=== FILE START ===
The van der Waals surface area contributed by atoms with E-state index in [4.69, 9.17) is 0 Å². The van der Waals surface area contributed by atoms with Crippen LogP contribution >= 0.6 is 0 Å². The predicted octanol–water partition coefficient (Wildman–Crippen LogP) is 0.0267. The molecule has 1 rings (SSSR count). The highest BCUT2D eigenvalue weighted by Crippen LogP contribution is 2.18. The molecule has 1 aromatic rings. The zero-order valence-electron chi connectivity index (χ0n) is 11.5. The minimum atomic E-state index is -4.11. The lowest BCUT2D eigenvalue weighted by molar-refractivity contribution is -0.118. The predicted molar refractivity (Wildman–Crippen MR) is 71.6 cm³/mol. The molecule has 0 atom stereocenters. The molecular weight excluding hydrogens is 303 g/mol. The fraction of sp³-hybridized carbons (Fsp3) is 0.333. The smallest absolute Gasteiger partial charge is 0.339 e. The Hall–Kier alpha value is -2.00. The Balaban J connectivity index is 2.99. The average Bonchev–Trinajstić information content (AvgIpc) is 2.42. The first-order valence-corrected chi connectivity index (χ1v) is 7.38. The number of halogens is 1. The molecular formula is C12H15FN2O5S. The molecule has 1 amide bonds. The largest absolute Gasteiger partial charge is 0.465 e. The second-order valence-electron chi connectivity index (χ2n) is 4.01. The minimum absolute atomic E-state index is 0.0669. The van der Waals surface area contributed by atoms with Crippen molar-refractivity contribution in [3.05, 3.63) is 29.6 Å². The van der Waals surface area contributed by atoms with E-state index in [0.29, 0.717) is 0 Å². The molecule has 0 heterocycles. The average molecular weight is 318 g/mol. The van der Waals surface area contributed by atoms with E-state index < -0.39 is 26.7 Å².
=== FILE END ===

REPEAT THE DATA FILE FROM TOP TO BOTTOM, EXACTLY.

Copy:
The van der Waals surface area contributed by atoms with E-state index in [4.69, 9.17) is 0 Å². The van der Waals surface area contributed by atoms with Crippen LogP contribution >= 0.6 is 0 Å². The predicted octanol–water partition coefficient (Wildman–Crippen LogP) is 0.0267. The molecule has 1 rings (SSSR count). The highest BCUT2D eigenvalue weighted by Crippen LogP contribution is 2.18. The molecule has 1 aromatic rings. The zero-order valence-electron chi connectivity index (χ0n) is 11.5. The minimum atomic E-state index is -4.11. The lowest BCUT2D eigenvalue weighted by molar-refractivity contribution is -0.118. The predicted molar refractivity (Wildman–Crippen MR) is 71.6 cm³/mol. The molecule has 0 atom stereocenters. The molecular weight excluding hydrogens is 303 g/mol. The fraction of sp³-hybridized carbons (Fsp3) is 0.333. The smallest absolute Gasteiger partial charge is 0.339 e. The Hall–Kier alpha value is -2.00. The Balaban J connectivity index is 2.99. The average Bonchev–Trinajstić information content (AvgIpc) is 2.42. The first-order valence-corrected chi connectivity index (χ1v) is 7.38. The number of halogens is 1. The molecular formula is C12H15FN2O5S. The molecule has 1 amide bonds. The largest absolute Gasteiger partial charge is 0.465 e. The second-order valence-electron chi connectivity index (χ2n) is 4.01. The minimum absolute atomic E-state index is 0.0669. The van der Waals surface area contributed by atoms with Crippen molar-refractivity contribution in [3.05, 3.63) is 29.6 Å². The van der Waals surface area contributed by atoms with E-state index in [0.29, 0.717) is 0 Å². The molecule has 0 heterocycles. The average molecular weight is 318 g/mol. The van der Waals surface area contributed by atoms with E-state index < -0.39 is 26.7 Å².